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Duuude. Did you know that surfing is considered by some to constitute an aquatic nature religion? Bron Taylor explains that catching a wave can be the beginning of a religious experience for some surfers.

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Taylor investigates the beliefs of “soul surfers,” a term used by a subcommunity of surfers who believe the act of surfing connects them to nature in a way that transcends sport. As surfing became mainstream, writes Taylor, surfers developed rituals they perceived as “tribal” echoes of Hawaiian and Polynesian religious practices.

Psychedelia, counterculture, and the growing popularity of surfing led to perceptions of surfing as “an ecstatic and mystical experience,” writes Taylor, with surf movies fueling new generations of would-be surfers with a dream of “Edenic return.” By seeking a sublime or perfect wave, writes Taylor, surfers cast their time in the ocean as more pilgrimage than sport. “Heaven-like” beaches and deeply communal experiences helped fuel the spiritual fire.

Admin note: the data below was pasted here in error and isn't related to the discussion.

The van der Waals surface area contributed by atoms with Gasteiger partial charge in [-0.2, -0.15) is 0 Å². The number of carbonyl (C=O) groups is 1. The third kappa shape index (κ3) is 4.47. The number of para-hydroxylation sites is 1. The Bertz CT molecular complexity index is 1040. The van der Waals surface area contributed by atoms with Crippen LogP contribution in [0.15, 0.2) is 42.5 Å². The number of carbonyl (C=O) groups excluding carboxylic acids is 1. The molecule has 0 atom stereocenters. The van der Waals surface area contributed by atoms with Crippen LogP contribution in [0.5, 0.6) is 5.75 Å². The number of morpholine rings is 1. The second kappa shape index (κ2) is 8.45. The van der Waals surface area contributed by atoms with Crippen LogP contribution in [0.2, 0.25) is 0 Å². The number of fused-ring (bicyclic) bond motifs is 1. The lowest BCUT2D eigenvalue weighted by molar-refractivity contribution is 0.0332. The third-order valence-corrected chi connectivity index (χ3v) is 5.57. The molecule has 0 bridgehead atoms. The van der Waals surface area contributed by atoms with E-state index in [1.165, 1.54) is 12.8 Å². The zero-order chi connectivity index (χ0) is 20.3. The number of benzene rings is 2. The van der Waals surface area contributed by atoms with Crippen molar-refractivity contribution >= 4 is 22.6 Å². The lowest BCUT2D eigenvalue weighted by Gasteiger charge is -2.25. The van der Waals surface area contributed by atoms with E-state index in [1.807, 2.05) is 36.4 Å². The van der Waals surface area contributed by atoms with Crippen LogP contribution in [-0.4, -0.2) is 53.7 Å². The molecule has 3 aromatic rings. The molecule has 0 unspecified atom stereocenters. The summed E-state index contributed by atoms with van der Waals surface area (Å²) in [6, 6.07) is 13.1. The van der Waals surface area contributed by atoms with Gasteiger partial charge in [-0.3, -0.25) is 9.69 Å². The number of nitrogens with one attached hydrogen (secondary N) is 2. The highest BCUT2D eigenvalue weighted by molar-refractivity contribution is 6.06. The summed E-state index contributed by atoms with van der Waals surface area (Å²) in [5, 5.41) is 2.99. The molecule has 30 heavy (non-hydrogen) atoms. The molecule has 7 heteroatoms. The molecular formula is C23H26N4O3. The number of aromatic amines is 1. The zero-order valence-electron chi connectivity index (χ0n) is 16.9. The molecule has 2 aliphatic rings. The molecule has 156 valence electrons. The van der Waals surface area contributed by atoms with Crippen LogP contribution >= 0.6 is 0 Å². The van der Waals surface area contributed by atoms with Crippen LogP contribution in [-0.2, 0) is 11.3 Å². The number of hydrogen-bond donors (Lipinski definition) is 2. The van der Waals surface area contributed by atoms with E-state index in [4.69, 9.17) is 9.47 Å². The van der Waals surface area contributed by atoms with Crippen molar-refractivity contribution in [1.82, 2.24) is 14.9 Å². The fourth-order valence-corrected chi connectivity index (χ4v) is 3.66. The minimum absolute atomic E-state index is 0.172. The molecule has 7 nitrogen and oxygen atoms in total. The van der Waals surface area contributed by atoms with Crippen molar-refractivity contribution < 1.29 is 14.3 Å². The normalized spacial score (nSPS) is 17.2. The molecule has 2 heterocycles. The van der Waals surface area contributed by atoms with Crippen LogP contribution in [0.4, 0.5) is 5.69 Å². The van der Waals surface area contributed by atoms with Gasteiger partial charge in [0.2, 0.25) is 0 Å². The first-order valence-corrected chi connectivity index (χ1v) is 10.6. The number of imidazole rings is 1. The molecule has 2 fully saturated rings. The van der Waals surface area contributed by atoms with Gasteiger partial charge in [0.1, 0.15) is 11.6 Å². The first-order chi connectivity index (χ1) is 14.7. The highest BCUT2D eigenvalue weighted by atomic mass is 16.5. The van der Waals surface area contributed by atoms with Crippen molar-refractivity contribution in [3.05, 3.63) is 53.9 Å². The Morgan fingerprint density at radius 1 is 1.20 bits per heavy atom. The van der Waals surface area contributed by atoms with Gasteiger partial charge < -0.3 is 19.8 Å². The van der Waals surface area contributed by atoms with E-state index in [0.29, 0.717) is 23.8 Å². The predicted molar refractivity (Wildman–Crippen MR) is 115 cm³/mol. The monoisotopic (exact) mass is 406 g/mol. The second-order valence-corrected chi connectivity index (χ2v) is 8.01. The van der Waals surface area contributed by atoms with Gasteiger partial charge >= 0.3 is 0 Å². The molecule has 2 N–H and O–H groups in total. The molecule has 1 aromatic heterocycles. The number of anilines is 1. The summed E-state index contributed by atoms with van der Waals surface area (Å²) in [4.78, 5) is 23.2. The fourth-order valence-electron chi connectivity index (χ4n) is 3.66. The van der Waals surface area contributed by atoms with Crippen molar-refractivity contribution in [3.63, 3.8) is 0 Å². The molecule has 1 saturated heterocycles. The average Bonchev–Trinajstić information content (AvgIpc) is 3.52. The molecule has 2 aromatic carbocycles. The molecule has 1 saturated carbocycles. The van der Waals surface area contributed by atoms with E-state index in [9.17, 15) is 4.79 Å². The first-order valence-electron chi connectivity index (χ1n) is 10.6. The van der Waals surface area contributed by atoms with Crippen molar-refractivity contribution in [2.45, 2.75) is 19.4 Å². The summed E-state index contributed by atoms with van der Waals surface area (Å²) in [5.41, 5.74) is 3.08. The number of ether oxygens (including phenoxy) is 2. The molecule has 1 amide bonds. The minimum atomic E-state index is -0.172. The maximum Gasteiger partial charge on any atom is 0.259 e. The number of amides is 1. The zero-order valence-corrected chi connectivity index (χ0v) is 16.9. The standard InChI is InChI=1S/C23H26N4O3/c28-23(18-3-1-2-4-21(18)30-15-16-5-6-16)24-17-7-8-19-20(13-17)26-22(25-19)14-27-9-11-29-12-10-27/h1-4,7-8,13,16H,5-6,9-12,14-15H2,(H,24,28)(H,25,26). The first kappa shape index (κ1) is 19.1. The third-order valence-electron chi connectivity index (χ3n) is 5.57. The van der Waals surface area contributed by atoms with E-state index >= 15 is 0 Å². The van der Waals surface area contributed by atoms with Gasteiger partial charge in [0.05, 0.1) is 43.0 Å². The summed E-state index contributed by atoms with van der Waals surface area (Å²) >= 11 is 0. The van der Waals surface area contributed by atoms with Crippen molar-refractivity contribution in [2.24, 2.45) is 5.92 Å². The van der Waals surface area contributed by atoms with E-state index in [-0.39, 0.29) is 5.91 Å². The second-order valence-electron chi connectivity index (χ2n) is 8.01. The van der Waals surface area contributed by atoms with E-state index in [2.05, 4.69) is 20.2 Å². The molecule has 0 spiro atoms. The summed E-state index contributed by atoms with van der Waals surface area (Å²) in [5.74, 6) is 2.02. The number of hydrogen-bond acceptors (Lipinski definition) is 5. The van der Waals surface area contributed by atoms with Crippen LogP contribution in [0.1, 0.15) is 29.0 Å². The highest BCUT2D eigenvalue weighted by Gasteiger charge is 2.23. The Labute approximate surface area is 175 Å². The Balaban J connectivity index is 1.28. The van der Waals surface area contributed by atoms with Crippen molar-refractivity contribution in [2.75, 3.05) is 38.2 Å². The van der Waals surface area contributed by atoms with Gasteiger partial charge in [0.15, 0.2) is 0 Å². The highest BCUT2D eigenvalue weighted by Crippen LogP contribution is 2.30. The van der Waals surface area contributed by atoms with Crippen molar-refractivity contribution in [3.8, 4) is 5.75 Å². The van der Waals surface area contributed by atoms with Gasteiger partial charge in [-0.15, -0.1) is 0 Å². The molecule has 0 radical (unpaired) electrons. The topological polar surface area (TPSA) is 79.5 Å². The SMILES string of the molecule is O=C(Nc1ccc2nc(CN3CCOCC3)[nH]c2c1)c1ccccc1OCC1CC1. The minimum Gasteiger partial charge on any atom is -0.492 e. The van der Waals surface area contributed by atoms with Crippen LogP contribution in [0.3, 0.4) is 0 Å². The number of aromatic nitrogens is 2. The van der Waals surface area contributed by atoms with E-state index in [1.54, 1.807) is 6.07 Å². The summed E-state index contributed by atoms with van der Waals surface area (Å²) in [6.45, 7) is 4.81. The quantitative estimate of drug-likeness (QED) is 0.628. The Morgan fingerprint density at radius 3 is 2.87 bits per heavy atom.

From spiritual connection came environmental stewardship, notes Taylor, who writes that organizations like the Surfrider Foundation called on tenets of harmonious human/nature interactions and a global “tribe” responsible for oceanic care.

So what are the elements of surfing as religion? Taylor identifies “ritual dimensions” such as early rising to greet the sea, attendance of non-commercial surf films that reinforce “tribal” identity, promotion of solidarity through stickers and surf clothing.

Most importantly, of course, is the act of surfing itself—a Zen-like, magical experience in which time slows and soul surfers commune with the grandeur of the ocean. Surfing, writes Taylor, “can be understood as a new religious movement in which sensual experiences constitute its sacred center…foster[ing] understandings of nature as powerful, transformative, healing, and even sacred.”


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Journal of the American Academy of Religion, Vol. 75, No. 4 (Dec., 2007), pp. 923-951
Oxford University Press